During those critical final minutes, before the Annie Jane hit the reef, the ship’s crew and many of the male passengers were standing on the poopdeck, clinging to the ropes and rigging as it became clear that the vessel was being blown to its destruction. After the ship hit the rocks with a great crunch, many of the wives and some of the children left their berths below deck to join the men on the deck. They gathered around the lifeboat davits preparing to try to escape the wreck and reach the island, which could be seen in the distance. At that point a massive wave swept the ship and struck with such force that it carried away nearly everyone standing on that deck and ripped the lifeboats from their davits. It was estimated that at least 100 people were swept into the sea to drown by that single wave. The few survivors left on the deck were secured by ropes or clinging to some of the attached fixtures of the ship.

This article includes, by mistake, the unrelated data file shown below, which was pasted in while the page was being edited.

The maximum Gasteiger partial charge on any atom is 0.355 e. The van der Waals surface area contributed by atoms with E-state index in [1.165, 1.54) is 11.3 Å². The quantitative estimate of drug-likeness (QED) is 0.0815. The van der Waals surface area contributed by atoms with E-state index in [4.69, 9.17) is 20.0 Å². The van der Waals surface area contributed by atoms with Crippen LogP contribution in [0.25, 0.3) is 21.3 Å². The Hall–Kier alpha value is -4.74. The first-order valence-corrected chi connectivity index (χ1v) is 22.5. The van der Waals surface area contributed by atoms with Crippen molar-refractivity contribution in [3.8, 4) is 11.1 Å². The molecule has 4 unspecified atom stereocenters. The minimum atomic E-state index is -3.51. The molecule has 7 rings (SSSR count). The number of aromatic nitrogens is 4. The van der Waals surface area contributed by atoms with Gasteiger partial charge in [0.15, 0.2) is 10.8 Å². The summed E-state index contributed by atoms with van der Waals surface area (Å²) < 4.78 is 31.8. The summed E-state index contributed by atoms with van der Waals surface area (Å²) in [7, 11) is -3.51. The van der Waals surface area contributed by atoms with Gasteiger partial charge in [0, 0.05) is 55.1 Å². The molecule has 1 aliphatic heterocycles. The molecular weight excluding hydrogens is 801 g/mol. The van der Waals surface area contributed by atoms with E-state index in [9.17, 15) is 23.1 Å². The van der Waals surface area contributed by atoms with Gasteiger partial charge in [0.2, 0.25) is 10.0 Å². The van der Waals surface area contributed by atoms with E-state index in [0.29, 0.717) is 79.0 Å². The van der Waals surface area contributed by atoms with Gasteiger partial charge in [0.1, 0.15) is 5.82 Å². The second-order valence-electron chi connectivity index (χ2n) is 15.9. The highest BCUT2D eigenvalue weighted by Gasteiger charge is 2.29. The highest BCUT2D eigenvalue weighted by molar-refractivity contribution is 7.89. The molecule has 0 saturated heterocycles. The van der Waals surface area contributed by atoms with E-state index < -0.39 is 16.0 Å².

Meanwhile the passengers still below deck, who learned of the calamity that had just occurred, were afraid to leave the wreck for fear the same fate awaited them. As they trembled in fear in the darkness below, the ship was taking such a terrible beating from the onslaught of the waves, the cargo of railway iron soon beat a hole through the wooden hull, weakening the wreck. A second monstrous wave struck the stranded ship collapsing the central portion of the deck, including what was left of the main and mizenmasts, crushing men, women and children huddled below. The few survivors by this time were taking refuge on the poop deck, which was raised high over the main deck. Seven other men secured themselves on the topgallant forecastle. These people miraculously survived because the ship was quickly broken apart, with the poop deck and forecastle swept away intact, acting like rafts, and were swept to the close to the shore. Both groups staggered ashore at about 4 p.m. in the afternoon, some 15 hours after the ship went on the rocks.